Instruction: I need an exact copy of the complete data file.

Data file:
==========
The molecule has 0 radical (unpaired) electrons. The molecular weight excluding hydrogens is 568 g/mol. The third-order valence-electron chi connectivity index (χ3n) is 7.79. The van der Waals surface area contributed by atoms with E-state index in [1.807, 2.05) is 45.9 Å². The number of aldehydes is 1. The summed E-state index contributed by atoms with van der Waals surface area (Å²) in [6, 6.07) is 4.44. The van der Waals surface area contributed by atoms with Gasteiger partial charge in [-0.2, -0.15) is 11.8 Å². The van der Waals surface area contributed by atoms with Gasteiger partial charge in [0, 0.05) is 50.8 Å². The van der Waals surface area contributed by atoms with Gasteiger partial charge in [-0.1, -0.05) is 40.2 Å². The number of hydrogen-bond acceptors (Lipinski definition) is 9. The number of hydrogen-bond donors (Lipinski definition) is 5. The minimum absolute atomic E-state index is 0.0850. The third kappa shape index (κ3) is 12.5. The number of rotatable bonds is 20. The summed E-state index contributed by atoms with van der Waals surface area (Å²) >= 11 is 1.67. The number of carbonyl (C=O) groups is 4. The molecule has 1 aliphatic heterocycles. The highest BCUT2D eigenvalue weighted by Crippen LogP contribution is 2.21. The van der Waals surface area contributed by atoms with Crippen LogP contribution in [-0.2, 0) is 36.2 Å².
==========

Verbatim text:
The molecule has 0 radical (unpaired) electrons. The molecular weight excluding hydrogens is 568 g/mol. The third-order valence-electron chi connectivity index (χ3n) is 7.79. The van der Waals surface area contributed by atoms with E-state index in [1.807, 2.05) is 45.9 Å². The number of aldehydes is 1. The summed E-state index contributed by atoms with van der Waals surface area (Å²) in [6, 6.07) is 4.44. The van der Waals surface area contributed by atoms with Gasteiger partial charge in [-0.2, -0.15) is 11.8 Å². The van der Waals surface area contributed by atoms with Gasteiger partial charge in [0, 0.05) is 50.8 Å². The van der Waals surface area contributed by atoms with Gasteiger partial charge in [-0.1, -0.05) is 40.2 Å². The number of hydrogen-bond acceptors (Lipinski definition) is 9. The number of hydrogen-bond donors (Lipinski definition) is 5. The minimum absolute atomic E-state index is 0.0850. The third kappa shape index (κ3) is 12.5. The number of rotatable bonds is 20. The summed E-state index contributed by atoms with van der Waals surface area (Å²) >= 11 is 1.67. The number of carbonyl (C=O) groups is 4. The molecule has 1 aliphatic heterocycles. The highest BCUT2D eigenvalue weighted by Crippen LogP contribution is 2.21. The van der Waals surface area contributed by atoms with Crippen LogP contribution in [-0.2, 0) is 36.2 Å².